The electronics giant reported that net income increased 60.8%, to $254 million, or $0.60 per share. Gross margin increased to 25.7% of sales from 24.4% this time last year, demonstrating the company's pricing power. Investors should also note that a less onerous tax rate helped boost Best Buy's earnings. Revenue increased 3%, to $11.3 billion.
Best Buy's silver linings do come with a few clouds, though. Take Best Buy's same-store sales. Overall comps slipped 0.1%, which was attributed to a decline in customer traffic here in the U.S., although an increase in average ticket partially offset that weakness. On a more cheerful note, Best Buy's international comps continue to rock, with a 4% increase in that segment's comps, including a 20% surge in China.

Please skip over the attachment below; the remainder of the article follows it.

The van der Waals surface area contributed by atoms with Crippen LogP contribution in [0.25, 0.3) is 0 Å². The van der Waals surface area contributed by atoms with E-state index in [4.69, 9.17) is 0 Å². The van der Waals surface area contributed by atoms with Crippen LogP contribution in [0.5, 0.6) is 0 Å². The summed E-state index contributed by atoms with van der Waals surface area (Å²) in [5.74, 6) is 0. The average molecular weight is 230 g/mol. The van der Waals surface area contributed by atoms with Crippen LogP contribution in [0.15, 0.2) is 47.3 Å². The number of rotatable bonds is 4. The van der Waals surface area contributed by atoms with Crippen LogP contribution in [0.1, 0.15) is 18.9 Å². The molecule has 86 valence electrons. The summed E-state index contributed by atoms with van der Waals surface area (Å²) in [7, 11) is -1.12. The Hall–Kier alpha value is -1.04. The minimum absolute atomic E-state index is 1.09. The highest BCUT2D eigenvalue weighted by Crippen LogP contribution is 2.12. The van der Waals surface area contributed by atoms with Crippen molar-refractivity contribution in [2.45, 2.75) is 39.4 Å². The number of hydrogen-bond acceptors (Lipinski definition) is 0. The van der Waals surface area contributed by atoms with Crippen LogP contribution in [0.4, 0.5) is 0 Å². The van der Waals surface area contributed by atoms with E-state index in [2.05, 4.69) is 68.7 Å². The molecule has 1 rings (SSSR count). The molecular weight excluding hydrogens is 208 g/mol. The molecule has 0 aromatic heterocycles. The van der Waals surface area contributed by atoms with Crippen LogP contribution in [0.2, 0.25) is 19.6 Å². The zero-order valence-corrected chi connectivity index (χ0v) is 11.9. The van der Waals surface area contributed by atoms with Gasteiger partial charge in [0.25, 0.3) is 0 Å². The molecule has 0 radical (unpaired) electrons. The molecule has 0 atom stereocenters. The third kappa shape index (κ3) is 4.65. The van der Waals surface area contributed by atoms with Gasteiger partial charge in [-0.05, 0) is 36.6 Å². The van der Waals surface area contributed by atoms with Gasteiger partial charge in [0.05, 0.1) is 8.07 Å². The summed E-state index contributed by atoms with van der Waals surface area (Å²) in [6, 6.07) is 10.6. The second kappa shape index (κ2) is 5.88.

While Best Buy has been able to boost domestic market-share gains lately, this quarter it reported a 50-basis-point drop in that metric. "Constrained inventory" during the initial launch of Apple's
Back to the good news: Best Buy increased its annual earnings guidance by $0.10 per share, to $3.55-$3.70 per share, and anticipates a 5% increase in revenue and 1% to 2% increase in same-store sales.
The outlook for consumer spending remains sketchy, but Best Buy competes admirably with gigantic rivals like Wal-Mart
Best Buy's quarterly results drove investor euphoria today, which is quite a reversal from the reaction to its results last quarter. Long-term investors should feel gratified to have this stock in their portfolios, regardless of quarter-by-quarter fluctuations in sentiment. Given its leadership in its retail niche, and the fact that it's trading at just 10 times this year's earnings (even cheaper than stocks like Wal-Mart and Target), Best Buy's still a good long-term buy for investors.